CLEVELAND -- Indians starter Danny Salazar went into Saturday's 5-2 loss to the Royals needing a strong start, but the right-hander's early struggles continued in taking his fifth loss of the season.Although Salazar battled his way through traffic over his 5 1/3 innings and kept the Indians within striking distance,
CLEVELAND -- Indians starter Danny Salazar went into Saturday's 5-2 loss to the Royals needing a strong start, but the right-hander's early struggles continued in taking his fifth loss of the season.
Although Salazar battled his way through traffic over his 5 1/3 innings and kept the Indians within striking distance, the Royals scored four runs (three earned) on six hits. Salazar threw 102 pitches, 65 for strikes, and he issued a season-high five walks.
"He had five walks," manager Terry Francona said. "If you look at his strikes to balls, it looks pretty good. I still think he didn't command the ball where he wanted to and there's walks mixed in that really hurt, like the inning when he came out. We got out of innings, there was traffic the whole time. We'll kind of put our heads together and see what's the next best step for him because I think he's probably searching a little bit, too."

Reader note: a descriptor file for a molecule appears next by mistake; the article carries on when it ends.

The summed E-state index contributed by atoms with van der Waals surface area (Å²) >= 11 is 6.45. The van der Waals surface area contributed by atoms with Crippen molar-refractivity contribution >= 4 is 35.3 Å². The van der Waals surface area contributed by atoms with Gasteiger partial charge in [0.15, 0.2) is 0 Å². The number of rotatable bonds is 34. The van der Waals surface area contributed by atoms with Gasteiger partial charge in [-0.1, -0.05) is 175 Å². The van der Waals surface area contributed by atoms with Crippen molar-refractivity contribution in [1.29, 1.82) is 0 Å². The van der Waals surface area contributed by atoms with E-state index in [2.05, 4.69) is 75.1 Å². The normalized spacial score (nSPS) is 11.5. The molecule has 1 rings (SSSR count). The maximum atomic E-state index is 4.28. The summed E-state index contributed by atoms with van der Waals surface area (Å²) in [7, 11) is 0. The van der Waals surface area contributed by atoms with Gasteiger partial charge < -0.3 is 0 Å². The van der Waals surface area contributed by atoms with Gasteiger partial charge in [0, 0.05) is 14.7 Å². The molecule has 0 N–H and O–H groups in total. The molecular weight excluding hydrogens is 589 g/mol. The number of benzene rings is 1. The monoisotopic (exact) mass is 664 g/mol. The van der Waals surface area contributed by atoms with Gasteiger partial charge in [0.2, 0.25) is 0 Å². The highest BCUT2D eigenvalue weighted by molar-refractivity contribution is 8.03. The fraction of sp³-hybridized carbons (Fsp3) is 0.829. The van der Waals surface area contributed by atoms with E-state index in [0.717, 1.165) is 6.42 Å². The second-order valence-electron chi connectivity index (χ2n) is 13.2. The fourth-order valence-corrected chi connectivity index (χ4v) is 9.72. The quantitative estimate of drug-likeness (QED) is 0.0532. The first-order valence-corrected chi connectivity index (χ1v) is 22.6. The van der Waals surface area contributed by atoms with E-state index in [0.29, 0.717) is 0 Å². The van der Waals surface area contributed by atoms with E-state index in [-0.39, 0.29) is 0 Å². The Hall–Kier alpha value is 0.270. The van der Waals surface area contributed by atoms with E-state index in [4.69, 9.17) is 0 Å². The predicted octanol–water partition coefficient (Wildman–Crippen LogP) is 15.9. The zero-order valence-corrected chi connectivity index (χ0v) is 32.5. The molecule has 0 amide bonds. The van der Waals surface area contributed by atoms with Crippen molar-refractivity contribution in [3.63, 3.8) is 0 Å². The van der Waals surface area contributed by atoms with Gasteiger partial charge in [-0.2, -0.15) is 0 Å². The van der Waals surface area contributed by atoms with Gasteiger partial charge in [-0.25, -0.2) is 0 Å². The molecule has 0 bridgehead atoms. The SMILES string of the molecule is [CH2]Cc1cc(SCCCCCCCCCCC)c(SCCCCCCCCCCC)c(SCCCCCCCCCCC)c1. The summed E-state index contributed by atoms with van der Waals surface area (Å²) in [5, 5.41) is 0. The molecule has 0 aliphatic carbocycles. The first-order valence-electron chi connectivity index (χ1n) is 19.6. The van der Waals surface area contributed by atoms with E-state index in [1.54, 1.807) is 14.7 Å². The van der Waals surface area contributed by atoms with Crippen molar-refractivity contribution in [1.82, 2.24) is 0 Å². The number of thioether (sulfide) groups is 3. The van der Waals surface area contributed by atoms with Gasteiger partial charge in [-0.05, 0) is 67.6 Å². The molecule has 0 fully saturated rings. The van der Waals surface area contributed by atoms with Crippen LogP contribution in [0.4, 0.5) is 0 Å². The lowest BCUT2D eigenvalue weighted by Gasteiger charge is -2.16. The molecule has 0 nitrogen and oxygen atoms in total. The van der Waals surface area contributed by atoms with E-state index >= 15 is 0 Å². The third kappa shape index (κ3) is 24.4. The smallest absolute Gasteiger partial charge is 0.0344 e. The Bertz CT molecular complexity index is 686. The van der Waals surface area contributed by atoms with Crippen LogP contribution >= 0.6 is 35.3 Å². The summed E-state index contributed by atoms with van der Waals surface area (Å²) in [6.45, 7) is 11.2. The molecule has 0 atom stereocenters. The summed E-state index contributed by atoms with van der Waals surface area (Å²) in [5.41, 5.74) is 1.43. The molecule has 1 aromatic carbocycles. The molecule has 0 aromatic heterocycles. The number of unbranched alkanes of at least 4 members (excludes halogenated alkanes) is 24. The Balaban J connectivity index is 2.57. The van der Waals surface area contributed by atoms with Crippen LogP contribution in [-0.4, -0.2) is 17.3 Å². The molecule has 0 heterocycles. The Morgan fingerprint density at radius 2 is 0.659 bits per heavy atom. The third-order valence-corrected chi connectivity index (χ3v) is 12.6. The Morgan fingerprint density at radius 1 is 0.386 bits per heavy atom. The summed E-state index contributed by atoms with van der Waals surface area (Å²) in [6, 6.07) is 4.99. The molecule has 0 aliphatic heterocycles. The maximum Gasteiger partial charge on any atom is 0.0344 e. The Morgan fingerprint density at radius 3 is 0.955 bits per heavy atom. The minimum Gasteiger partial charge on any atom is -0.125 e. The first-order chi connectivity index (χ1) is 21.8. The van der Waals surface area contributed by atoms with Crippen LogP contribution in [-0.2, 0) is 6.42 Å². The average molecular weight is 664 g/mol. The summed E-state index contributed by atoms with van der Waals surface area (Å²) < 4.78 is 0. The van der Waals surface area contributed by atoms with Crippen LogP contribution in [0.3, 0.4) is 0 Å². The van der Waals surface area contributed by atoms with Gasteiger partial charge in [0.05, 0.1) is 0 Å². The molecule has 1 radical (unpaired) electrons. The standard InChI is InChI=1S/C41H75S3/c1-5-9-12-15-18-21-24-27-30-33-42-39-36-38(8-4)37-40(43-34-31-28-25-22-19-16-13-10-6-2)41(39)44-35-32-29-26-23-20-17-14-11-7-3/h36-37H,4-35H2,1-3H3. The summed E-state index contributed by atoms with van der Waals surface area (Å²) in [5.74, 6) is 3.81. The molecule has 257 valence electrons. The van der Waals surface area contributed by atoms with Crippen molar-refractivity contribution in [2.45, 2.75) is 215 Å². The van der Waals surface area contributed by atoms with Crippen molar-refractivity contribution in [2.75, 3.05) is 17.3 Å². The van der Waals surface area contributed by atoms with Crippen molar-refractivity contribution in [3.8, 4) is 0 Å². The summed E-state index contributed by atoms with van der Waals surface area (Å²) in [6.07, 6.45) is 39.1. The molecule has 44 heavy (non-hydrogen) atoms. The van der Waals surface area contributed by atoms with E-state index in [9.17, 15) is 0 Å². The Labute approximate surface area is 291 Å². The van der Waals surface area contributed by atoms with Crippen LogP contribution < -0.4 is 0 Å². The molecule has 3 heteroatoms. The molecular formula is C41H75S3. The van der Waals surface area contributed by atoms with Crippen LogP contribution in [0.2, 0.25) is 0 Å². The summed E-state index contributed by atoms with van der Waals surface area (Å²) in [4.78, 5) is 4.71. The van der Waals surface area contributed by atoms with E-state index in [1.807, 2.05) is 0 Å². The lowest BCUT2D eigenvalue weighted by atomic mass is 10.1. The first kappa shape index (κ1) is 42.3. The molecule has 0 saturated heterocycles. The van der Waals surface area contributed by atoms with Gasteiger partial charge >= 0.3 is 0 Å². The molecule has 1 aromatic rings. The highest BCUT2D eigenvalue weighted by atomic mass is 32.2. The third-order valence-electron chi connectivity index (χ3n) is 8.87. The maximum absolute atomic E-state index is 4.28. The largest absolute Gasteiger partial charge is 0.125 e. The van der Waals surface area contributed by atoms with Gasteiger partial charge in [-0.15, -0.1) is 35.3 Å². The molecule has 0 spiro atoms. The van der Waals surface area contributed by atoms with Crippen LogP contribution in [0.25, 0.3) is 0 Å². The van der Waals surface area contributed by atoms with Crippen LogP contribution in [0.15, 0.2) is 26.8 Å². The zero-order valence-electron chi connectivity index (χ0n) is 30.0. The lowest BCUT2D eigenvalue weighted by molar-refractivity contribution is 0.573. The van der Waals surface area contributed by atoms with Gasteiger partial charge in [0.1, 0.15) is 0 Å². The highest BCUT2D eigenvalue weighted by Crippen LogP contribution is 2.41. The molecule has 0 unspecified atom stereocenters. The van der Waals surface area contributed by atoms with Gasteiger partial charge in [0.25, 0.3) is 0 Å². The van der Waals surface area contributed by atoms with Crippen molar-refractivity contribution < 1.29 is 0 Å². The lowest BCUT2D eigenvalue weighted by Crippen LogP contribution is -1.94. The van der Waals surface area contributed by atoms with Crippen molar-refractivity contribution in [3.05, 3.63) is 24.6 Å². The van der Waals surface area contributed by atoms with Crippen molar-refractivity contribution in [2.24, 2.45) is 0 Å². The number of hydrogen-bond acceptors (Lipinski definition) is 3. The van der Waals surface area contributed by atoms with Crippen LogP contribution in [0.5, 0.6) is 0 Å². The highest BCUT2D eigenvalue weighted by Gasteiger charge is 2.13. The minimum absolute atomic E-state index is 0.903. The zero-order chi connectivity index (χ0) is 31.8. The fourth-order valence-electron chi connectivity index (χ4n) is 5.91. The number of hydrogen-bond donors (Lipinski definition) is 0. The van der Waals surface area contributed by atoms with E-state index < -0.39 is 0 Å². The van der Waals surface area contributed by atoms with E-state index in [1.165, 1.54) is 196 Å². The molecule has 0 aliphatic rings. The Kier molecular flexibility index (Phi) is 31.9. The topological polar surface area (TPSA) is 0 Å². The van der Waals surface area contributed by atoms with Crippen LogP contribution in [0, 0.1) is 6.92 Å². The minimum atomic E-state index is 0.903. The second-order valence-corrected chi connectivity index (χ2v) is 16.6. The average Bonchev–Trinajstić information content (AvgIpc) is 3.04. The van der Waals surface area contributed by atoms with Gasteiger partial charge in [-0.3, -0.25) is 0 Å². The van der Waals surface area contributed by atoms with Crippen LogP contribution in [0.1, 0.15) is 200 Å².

Coming into the game, Salazar had allowed 11 of his 30 runs in the first inning. As has been the theme for him this season, Salazar again found himself in trouble early, loading the bases with none out. However, Salazar was able work out of the jam only allowing one run -- a sacrifice fly by Salvador Perez -- and striking out two on 33 pitches.
"That was huge," Francona said. "When you come out of the first inning 1-1, after the way the game started, you feel pretty good about it."
Even though Salazar worked four scoreless innings from the second to the fifth, he once again ran into some traffic. He allowed a leadoff double to Jorge Bonifacio and then issued back-to-back walks before being lifted from the game. All three Royals' runners came around to score against relievers Boone Logan and Nicholas Goody, and all runs were charged to Salazar.
Salazar said his struggles are a result of rushing his delivery.
"That's something that I've been working on, staying calm on the mound, trying to take my time and make my pitches," Salazar said. "I come down and make one pitch good, and then the next one I'm rushing again. That's what's happening right now. But I'm getting there. I'm going to keep working."
In 52 1/3 innings, Salazar has allowed 32 earned runs on 55 hits with 28 walks with an ERA of 5.50. Salazar said that he does not plan on moving to the bullpen to work through his struggles.
"I mean, that's not in my plans," he said. "But I have no choice. I'd have to do it."
"I think we want to sit down and talk through things because we want to help," Francona said. "We want to help him, we want to help our team."
William Kosileski is a reporter for MLB.com based in Cleveland.